The SpaceX-built launch vehicle, consisting of a Crew Dragon capsule perched atop a two-stage Falcon 9 rocket, climbed into the night sky from NASA’s Kennedy Space Center in Florida, as its nine Merlin engines roared to life at about 9 p.m. (0200 GMT Thursday).
Liftoff of the Dragon spacecraft, named Endurance by the crew, was aired live from Cape Canaveral on NASA TV. Intermittent rain and clouds over the Cape earlier in the day had cast doubt on launch prospects, but the weather cleared sufficiently by flight time, NASA said.
Live NASA video footage showed the four crew members strapped into the pressurized cabin of their gleaming white SpaceX Crew Dragon capsule, wearing their helmeted white and black flight suits in the final minutes before launch.
The three American astronauts and their European Space Agency crewmate were due to arrive at the space station, orbiting some 250 miles (400 km) above the Earth, on Thursday evening following a flight of about 22 hours.
The flight marks the third “operational” space station crew sent to orbit aboard a Dragon capsule since NASA and SpaceX teamed up to resume space launches from American soil last year, following a nine-year hiatus at the end of the U.S. space shuttle program in 2011.
“Crew 3” includes two members of NASA’s latest graduating class of astronauts – Raja Chari, 44, a U.S. Air Force combat jet and test pilot serving as mission commander, and mission specialist Kayla Barron, 34, a U.S. Navy submarine officer and nuclear engineer.
The team’s designated pilot and second-in-command is veteran astronaut Tom Marshburn, 61, a medical doctor and former NASA flight surgeon who has logged two previous spaceflights to the space station and four spacewalks. Rounding out the crew is European Space Agency (ESA) astronaut Matthias Maurer, 51, of Germany, a materials science engineer.
Chari, Barron and Maurer were making their debut spaceflights with Wednesday’s launch, becoming the 599th, 600th and 601st humans in space.
Both Chari and Barron also are among the first group of 18 astronauts selected for NASA’s upcoming Artemis missions, aimed at returning humans to the moon later this decade, over a half century after the Apollo lunar program ended.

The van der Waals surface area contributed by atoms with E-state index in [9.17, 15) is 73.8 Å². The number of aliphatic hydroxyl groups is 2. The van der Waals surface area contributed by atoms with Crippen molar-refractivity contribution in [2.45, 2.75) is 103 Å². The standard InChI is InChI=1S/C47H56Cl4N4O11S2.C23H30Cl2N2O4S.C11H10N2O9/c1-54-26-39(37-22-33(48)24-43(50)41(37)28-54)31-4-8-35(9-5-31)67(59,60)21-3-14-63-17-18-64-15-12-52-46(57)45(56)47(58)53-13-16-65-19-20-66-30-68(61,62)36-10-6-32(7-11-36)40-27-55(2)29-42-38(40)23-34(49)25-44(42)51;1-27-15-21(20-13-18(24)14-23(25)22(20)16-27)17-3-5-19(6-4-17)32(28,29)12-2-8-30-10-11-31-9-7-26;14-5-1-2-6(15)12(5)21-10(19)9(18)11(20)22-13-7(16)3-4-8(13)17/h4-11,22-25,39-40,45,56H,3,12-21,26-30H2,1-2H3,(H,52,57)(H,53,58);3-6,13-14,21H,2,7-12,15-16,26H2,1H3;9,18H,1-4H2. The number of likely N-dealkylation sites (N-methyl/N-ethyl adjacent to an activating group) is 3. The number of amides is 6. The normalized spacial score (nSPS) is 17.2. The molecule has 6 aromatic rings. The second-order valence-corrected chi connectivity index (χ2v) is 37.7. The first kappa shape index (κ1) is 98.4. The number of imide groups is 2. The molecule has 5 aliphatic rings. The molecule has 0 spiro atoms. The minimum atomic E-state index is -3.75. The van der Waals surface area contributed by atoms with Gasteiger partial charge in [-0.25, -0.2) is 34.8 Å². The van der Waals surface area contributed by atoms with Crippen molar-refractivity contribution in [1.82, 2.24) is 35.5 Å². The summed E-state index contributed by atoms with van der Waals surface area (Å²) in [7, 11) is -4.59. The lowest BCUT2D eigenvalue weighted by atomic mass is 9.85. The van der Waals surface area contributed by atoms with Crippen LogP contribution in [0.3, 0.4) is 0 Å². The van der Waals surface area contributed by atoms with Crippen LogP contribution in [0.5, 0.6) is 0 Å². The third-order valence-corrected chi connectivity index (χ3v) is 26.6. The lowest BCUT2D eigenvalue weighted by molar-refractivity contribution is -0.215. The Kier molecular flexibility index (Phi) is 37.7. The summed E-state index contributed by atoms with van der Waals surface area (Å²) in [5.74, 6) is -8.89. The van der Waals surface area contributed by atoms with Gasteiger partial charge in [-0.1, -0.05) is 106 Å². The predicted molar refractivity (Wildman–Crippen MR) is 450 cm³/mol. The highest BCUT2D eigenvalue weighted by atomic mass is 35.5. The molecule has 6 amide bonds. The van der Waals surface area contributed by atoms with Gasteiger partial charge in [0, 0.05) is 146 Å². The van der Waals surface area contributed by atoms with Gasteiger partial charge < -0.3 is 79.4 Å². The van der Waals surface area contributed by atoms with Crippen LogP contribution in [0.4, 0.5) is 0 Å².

It is the fourth crewed flight overall in 17 months under NASA’s public-private partnership with SpaceX, the rocket company founded in 2002 by Musk, the billionaire chief executive of electric car maker Tesla Inc
The first was a two-astronaut trial run to the space station in May 2020, followed by the maiden NASA-SpaceX operational “Crew 1” in November of that year.
“Crew 2” was launched to the space station in April of this year, and just returned safely to Earth on Monday night with a splashdown capping a record 199 days in orbit.
The latest mission also follows a flurry of recent high-profile astro-tourism flights, including the SpaceX launch in September of “Inspiration 4,” the first all-civilian crew sent to orbit without a professional astronaut on board.
Earlier this month, 90-year-old actor William Shatner, famed for playing Captain James T. Kirk on the original 1960s “Star Trek” TV series, made headlines riding aboard a rocketship launched by billionaire Jeff Bezos’s company Blue Origin to become the oldest person to fly in space.
The “Crew 3” team, on arriving at the space station, will be welcomed aboard the orbiting laboratory by its three current occupants – two cosmonauts from Russia and Belarus and a U.S. astronaut who shared a Soyuz flight to orbit with them earlier this year.
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